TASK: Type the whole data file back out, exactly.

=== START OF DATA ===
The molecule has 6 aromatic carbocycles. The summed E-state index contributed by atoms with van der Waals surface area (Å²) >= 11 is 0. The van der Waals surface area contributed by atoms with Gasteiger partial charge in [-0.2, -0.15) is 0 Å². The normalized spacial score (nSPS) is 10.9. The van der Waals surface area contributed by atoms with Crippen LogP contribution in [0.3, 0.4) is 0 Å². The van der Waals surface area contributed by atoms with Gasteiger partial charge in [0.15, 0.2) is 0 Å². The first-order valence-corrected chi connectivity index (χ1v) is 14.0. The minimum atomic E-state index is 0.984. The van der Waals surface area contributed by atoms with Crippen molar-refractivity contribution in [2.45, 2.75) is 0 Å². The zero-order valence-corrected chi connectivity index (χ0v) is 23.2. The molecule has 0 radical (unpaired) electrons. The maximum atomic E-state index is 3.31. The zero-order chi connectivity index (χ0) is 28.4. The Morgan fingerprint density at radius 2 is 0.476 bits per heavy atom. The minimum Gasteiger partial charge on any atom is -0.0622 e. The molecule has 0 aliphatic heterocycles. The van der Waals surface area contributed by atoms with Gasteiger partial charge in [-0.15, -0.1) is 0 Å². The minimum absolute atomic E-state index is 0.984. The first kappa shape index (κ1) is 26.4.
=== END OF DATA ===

The molecule has 6 aromatic carbocycles. The summed E-state index contributed by atoms with van der Waals surface area (Å²) >= 11 is 0. The van der Waals surface area contributed by atoms with Gasteiger partial charge in [-0.2, -0.15) is 0 Å². The normalized spacial score (nSPS) is 10.9. The van der Waals surface area contributed by atoms with Crippen LogP contribution in [0.3, 0.4) is 0 Å². The van der Waals surface area contributed by atoms with Gasteiger partial charge in [0.15, 0.2) is 0 Å². The first-order valence-corrected chi connectivity index (χ1v) is 14.0. The minimum atomic E-state index is 0.984. The van der Waals surface area contributed by atoms with Crippen molar-refractivity contribution in [2.45, 2.75) is 0 Å². The zero-order valence-corrected chi connectivity index (χ0v) is 23.2. The molecule has 0 radical (unpaired) electrons. The maximum atomic E-state index is 3.31. The zero-order chi connectivity index (χ0) is 28.4. The Morgan fingerprint density at radius 2 is 0.476 bits per heavy atom. The minimum Gasteiger partial charge on any atom is -0.0622 e. The molecule has 0 aliphatic heterocycles. The van der Waals surface area contributed by atoms with Gasteiger partial charge in [-0.15, -0.1) is 0 Å². The minimum absolute atomic E-state index is 0.984. The first kappa shape index (κ1) is 26.4.